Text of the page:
Life Returning to Normal in Some Storm Areas

Post a Comment » Written on September 25th, 2008     
Filed under: News
HOUSTON, TX (September 25, 2008) – Life slowly is returning to normal for members of Evangelical Covenant churches here as the area continues to rebound from Hurricane Ike, but much work remains, area pastors said Wednesday.

Covenant churches in and around the city held services on Sunday even though some did not have power. “We actually had one of our largest crowds ever,” said Bryan Beaver, pastor of Faith Covenant Church.

People have been confined inside their houses for much of the time since the storm, and the church service gave them the opportunity to reconnect, Beaver said.

Anywhere between 70 and 80 percent of the area now has power, pastors say. John Fagg, pastor of Hope Community Covenant Church, still has no electricity 11 days after the storm.

“It’s getting pretty old,” he said. “You forget how much you value lights after sunset. When the sun goes down, your day is done. But those are the small problems compared to others.”

Access Covenant Church, a new work, met despite having no electricity. “We’re just making the best of what we have,” said Ted Law, pastor of the new church plant. “The service was okay, but it was hot.”

Garth Bolinder, superintendent of the Midsouth Conference, worshiped with three of the churches on Sunday. “People are still trying to get their equilibrium,” he said.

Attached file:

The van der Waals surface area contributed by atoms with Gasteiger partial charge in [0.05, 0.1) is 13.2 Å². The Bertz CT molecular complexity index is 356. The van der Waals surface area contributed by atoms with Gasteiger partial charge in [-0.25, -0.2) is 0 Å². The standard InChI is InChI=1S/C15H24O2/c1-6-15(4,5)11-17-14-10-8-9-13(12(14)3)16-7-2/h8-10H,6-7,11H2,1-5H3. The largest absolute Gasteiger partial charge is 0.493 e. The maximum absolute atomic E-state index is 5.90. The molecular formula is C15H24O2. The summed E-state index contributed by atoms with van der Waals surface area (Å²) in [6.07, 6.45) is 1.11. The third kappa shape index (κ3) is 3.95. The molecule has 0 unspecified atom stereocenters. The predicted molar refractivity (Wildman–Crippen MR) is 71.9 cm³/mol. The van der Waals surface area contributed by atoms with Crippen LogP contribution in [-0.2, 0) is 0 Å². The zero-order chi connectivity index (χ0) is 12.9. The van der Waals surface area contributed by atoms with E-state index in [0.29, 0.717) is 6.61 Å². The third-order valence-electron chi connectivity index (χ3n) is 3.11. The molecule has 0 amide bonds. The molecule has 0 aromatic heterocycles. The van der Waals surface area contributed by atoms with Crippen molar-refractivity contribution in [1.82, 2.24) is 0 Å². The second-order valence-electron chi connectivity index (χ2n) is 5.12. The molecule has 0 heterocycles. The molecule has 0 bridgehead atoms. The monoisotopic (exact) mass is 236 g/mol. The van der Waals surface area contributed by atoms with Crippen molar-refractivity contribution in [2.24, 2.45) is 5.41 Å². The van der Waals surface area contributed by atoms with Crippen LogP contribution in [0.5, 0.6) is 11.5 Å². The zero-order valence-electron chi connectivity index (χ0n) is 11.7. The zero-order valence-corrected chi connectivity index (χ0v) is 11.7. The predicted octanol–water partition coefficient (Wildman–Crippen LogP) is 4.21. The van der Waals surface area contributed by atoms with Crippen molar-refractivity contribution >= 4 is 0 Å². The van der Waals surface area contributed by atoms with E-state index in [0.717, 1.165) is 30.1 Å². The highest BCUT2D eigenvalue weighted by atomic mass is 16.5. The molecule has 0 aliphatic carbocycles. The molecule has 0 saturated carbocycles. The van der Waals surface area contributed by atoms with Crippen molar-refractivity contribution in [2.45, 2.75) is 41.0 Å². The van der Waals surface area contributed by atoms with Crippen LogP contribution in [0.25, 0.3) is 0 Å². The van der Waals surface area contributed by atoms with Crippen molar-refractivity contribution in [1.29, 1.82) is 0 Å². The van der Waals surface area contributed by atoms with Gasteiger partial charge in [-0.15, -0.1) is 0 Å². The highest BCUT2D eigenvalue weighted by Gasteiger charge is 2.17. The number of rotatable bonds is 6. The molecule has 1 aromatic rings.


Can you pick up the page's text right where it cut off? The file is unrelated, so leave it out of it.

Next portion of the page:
Nearly every home sustained wind damage, pastors said. Trees remain down and numerous fences were knocked over.

“People in the fence business are going to make a lot of money,” quipped Ed Lee, pastor of Mosaic Covenant Church in Missouri City.

Hope Community will have a work day on Saturday to remove fallen tree branches from its property. Winds ripped several 40-foot-tall trees in half.

The secondary effects of Ike still are being felt. A single mother with two children who attends Faith Community lost her job when the company she worked for had to close, Beaver said.

Beaver, who has traveled between Lubbock and Houston to get food staples for members of his congregation, said the needs are changing as people began to focus on repairing their homes.

He has spent 10 hours on the phone with the Federal Emergency Management Agency (FEMA) and also has contacted organizations such as the Red Cross trying to determine the best way the church can help others as well as itself.

“The damage south of us was widespread,” Beaver said. “It’s challenging to figure out where to start.”

The ABC-TV affiliate in Lubbock ran a news story on Beaver’s efforts to help the people of his church after spotting the Covenant News Service story on the Covenant website, he said. The Houston affiliate also picked up the story. As a result, several churches have offered to send work teams in the future.

Because traffic signals still don’t work, getting around the city remains a challenge, Beaver said. The pastor normally travels 45 minutes to a class on Mondays, but it took more than three hours this week. “I missed most of the class.”

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